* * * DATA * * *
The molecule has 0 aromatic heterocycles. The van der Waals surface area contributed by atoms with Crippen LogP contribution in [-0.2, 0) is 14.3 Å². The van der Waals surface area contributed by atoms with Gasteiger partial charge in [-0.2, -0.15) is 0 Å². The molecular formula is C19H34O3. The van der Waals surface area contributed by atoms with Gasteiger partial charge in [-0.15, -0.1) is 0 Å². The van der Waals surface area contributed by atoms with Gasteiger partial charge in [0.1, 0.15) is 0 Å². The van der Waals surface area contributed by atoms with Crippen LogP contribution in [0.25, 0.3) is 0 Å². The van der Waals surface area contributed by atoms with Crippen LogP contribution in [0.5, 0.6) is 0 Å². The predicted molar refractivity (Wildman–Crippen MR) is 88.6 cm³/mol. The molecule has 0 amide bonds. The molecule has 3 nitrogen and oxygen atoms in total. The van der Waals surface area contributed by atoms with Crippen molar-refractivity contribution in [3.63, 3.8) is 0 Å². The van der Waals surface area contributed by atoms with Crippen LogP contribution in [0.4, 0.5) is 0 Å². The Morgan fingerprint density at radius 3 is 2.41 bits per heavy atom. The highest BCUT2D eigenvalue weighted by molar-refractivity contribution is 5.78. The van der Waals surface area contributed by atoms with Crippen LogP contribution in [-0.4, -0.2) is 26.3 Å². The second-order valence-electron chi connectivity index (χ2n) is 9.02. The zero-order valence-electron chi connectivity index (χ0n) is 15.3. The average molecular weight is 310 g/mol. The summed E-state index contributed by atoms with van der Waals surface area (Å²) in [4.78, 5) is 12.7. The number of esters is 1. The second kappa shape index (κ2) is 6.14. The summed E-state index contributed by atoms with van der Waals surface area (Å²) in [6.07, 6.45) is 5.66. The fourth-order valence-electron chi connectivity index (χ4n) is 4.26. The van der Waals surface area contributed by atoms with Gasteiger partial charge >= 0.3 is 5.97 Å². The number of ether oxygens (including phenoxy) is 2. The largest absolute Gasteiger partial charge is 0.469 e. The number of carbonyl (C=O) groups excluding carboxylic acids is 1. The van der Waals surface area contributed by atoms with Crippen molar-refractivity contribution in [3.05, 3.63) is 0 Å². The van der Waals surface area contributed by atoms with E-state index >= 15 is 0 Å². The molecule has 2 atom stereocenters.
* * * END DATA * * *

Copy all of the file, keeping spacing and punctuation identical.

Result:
The molecule has 0 aromatic heterocycles. The van der Waals surface area contributed by atoms with Crippen LogP contribution in [-0.2, 0) is 14.3 Å². The van der Waals surface area contributed by atoms with Gasteiger partial charge in [-0.2, -0.15) is 0 Å². The molecular formula is C19H34O3. The van der Waals surface area contributed by atoms with Gasteiger partial charge in [-0.15, -0.1) is 0 Å². The van der Waals surface area contributed by atoms with Gasteiger partial charge in [0.1, 0.15) is 0 Å². The van der Waals surface area contributed by atoms with Crippen LogP contribution in [0.25, 0.3) is 0 Å². The van der Waals surface area contributed by atoms with Crippen LogP contribution in [0.5, 0.6) is 0 Å². The predicted molar refractivity (Wildman–Crippen MR) is 88.6 cm³/mol. The molecule has 0 amide bonds. The molecule has 3 nitrogen and oxygen atoms in total. The van der Waals surface area contributed by atoms with Crippen molar-refractivity contribution in [3.63, 3.8) is 0 Å². The van der Waals surface area contributed by atoms with Crippen LogP contribution in [0.4, 0.5) is 0 Å². The Morgan fingerprint density at radius 3 is 2.41 bits per heavy atom. The highest BCUT2D eigenvalue weighted by molar-refractivity contribution is 5.78. The van der Waals surface area contributed by atoms with Crippen LogP contribution in [-0.4, -0.2) is 26.3 Å². The second-order valence-electron chi connectivity index (χ2n) is 9.02. The zero-order valence-electron chi connectivity index (χ0n) is 15.3. The average molecular weight is 310 g/mol. The summed E-state index contributed by atoms with van der Waals surface area (Å²) in [4.78, 5) is 12.7. The number of esters is 1. The second kappa shape index (κ2) is 6.14. The summed E-state index contributed by atoms with van der Waals surface area (Å²) in [6.07, 6.45) is 5.66. The fourth-order valence-electron chi connectivity index (χ4n) is 4.26. The van der Waals surface area contributed by atoms with Gasteiger partial charge >= 0.3 is 5.97 Å². The number of ether oxygens (including phenoxy) is 2. The largest absolute Gasteiger partial charge is 0.469 e. The number of carbonyl (C=O) groups excluding carboxylic acids is 1. The van der Waals surface area contributed by atoms with Crippen molar-refractivity contribution in [3.05, 3.63) is 0 Å². The van der Waals surface area contributed by atoms with E-state index >= 15 is 0 Å². The molecule has 2 atom stereocenters.